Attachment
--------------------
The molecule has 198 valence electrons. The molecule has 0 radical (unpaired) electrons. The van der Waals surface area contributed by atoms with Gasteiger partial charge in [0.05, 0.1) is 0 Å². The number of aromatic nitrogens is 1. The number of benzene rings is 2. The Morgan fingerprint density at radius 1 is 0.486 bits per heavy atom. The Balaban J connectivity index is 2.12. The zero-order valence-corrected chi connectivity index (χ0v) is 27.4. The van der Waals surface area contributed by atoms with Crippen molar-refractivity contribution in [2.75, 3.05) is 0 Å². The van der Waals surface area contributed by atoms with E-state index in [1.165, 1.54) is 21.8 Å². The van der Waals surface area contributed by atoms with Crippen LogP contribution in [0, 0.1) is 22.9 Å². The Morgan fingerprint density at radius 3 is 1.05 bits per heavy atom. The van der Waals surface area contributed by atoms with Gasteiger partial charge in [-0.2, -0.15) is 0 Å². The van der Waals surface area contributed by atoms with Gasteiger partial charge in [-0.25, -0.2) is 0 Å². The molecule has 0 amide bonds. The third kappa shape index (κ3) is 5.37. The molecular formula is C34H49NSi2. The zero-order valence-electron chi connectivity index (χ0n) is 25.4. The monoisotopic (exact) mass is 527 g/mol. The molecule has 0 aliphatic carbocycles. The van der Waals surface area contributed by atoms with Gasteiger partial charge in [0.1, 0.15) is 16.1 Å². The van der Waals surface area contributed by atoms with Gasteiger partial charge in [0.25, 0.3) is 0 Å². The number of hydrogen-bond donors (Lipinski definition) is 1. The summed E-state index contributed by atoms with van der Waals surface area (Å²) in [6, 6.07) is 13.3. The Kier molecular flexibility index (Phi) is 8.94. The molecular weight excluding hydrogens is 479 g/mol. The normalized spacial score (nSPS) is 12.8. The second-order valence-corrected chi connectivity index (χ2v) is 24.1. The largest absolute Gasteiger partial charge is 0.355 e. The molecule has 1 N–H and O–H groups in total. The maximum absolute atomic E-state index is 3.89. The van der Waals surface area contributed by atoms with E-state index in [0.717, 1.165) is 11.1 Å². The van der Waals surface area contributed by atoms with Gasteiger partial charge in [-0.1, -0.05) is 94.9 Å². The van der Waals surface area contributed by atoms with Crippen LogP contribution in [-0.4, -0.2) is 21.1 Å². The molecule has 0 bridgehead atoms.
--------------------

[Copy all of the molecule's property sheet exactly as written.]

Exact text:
The molecule has 198 valence electrons. The molecule has 0 radical (unpaired) electrons. The van der Waals surface area contributed by atoms with Gasteiger partial charge in [0.05, 0.1) is 0 Å². The number of aromatic nitrogens is 1. The number of benzene rings is 2. The Morgan fingerprint density at radius 1 is 0.486 bits per heavy atom. The Balaban J connectivity index is 2.12. The zero-order valence-corrected chi connectivity index (χ0v) is 27.4. The van der Waals surface area contributed by atoms with Crippen molar-refractivity contribution in [2.75, 3.05) is 0 Å². The van der Waals surface area contributed by atoms with E-state index in [1.165, 1.54) is 21.8 Å². The van der Waals surface area contributed by atoms with Crippen LogP contribution in [0, 0.1) is 22.9 Å². The Morgan fingerprint density at radius 3 is 1.05 bits per heavy atom. The van der Waals surface area contributed by atoms with Gasteiger partial charge in [-0.2, -0.15) is 0 Å². The van der Waals surface area contributed by atoms with Gasteiger partial charge in [-0.25, -0.2) is 0 Å². The molecule has 0 amide bonds. The third kappa shape index (κ3) is 5.37. The molecular formula is C34H49NSi2. The zero-order valence-electron chi connectivity index (χ0n) is 25.4. The monoisotopic (exact) mass is 527 g/mol. The molecule has 0 aliphatic carbocycles. The van der Waals surface area contributed by atoms with Gasteiger partial charge in [0.1, 0.15) is 16.1 Å². The van der Waals surface area contributed by atoms with Gasteiger partial charge in [0.25, 0.3) is 0 Å². The number of hydrogen-bond donors (Lipinski definition) is 1. The summed E-state index contributed by atoms with van der Waals surface area (Å²) in [6, 6.07) is 13.3. The Kier molecular flexibility index (Phi) is 8.94. The molecular weight excluding hydrogens is 479 g/mol. The normalized spacial score (nSPS) is 12.8. The second-order valence-corrected chi connectivity index (χ2v) is 24.1. The largest absolute Gasteiger partial charge is 0.355 e. The molecule has 1 N–H and O–H groups in total. The maximum absolute atomic E-state index is 3.89. The van der Waals surface area contributed by atoms with E-state index in [0.717, 1.165) is 11.1 Å². The van der Waals surface area contributed by atoms with Gasteiger partial charge in [-0.1, -0.05) is 94.9 Å². The van der Waals surface area contributed by atoms with Crippen LogP contribution in [-0.4, -0.2) is 21.1 Å². The molecule has 0 bridgehead atoms.